The Beta Distribution in Machine Learning

Share on Facebook0Share on Google+0Tweet about this on TwitterShare on LinkedIn0

The beta distribution appears in several machine learning topics. Like many math distributions, the beta distribution is both simple (to use) and complex (to fully understand).

The beta distribution is best explained by starting with an example. I’ll use Python because, annoyingly, there’s no built-in beta function for C#.

import numpy as np  # beta() is in here
np.random.seed(1)   # make reproducible
p1 = np.beta(a=1, b=1)  # probability1
p2 = np.beta(a=1, b=1)
p3 = np.beta(a=1, b=1)

This code will return three random probability values. Each will be between 0.0 and 1.0 and be uniformly distributed with an average of 0.5.

The a and b parameters, often called alpha and beta in math literature (which is absolutely terrible because now “beta” has two meanings — the distribution and the parameter) define how the distribution works. It’s similar to the way the Normal, Gaussian, bell-shaped distribution has two parameters, mean and standard deviation, that define what kind of values you get.

For the beta distribution, you always get a probability value between 0.0 and 1.0 where the average probability returned is a / (a + b). When a = 1 and b = 1, the average return value is 1 / (1 + 1) = 0.5 which is a uniform distribution.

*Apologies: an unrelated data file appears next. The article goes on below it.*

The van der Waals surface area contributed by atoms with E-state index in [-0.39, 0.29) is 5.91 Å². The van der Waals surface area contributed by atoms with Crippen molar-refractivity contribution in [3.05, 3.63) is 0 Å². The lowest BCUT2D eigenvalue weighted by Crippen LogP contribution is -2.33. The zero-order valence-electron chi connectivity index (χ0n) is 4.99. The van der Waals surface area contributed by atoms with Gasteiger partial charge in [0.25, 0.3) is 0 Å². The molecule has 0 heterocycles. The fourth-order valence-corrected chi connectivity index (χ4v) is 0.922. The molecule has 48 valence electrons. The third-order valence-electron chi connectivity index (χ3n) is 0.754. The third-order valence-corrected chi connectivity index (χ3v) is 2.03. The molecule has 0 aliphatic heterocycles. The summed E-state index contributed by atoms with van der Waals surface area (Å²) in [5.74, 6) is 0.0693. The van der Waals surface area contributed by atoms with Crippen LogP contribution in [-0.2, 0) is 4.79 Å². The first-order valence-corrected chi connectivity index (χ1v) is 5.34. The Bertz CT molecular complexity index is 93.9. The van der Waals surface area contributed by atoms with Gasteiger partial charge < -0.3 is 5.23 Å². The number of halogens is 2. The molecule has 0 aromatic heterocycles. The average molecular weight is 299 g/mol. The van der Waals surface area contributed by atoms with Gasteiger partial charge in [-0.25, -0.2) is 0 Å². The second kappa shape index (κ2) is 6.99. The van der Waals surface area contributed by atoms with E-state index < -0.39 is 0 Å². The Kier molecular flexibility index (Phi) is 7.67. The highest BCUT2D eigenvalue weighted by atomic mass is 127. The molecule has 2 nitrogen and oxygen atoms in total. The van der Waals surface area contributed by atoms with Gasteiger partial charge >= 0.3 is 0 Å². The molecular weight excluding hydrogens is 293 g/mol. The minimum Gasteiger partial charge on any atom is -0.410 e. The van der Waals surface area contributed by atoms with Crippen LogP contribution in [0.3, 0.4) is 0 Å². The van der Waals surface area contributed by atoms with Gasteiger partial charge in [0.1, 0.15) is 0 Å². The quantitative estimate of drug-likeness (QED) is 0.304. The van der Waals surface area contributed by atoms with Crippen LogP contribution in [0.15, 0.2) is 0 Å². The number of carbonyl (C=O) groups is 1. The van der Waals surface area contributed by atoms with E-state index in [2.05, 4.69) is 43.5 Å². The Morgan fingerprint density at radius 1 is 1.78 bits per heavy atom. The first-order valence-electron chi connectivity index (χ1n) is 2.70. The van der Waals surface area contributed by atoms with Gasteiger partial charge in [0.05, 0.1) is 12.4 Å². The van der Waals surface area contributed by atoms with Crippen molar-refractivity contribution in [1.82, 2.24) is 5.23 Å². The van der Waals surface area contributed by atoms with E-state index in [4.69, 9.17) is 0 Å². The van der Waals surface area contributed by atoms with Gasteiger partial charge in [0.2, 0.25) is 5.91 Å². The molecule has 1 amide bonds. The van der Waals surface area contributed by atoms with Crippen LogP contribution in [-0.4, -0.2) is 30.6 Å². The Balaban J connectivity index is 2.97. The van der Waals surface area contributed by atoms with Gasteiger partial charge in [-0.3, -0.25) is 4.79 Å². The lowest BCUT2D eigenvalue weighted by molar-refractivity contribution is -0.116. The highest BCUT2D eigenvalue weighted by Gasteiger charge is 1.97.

Suppose a = 3 and b = 1. The average return probability value will be 3 / (3 + 1) = 0.75 so most returned values will be greater than 0.75 even though there’s a chance to get any value. Here’s a graph of pulling 10,000 samples from Beta(a=3, b=1).

So, that’s pretty easy. But why would the beta distribution ever be useful? This is much harder to explain and would take several pages so briefly . . .

Suppose you are observing some random process that emits a series of “success” or a “failure” over time. You start without any knowledge and so you assume P(success) = P(failure) = 0.5. But then you observe: t = 1 success, t = 2 success, t = 3 failure, t = 4 success, t = 5 failure. What is coming next at t = 6?

Using beta, initially a = b = 1. You have 3 success and 2 failure, Set a = 1 + 3 = 4 and b = 1 + 2 = 3. The probability of success for t = 6 is a / (a + b) = 4 / (4 + 4) = 4/7 = 0.5714 and you could sample possible outcomes using beta.

This should give you a hint of what the beta distribution is. For a complete explanation, the Wikipedia entry on the topic is very thorough.

Simulation of beta particle decay in Physics


Share on Facebook0Share on Google+0Tweet about this on TwitterShare on LinkedIn0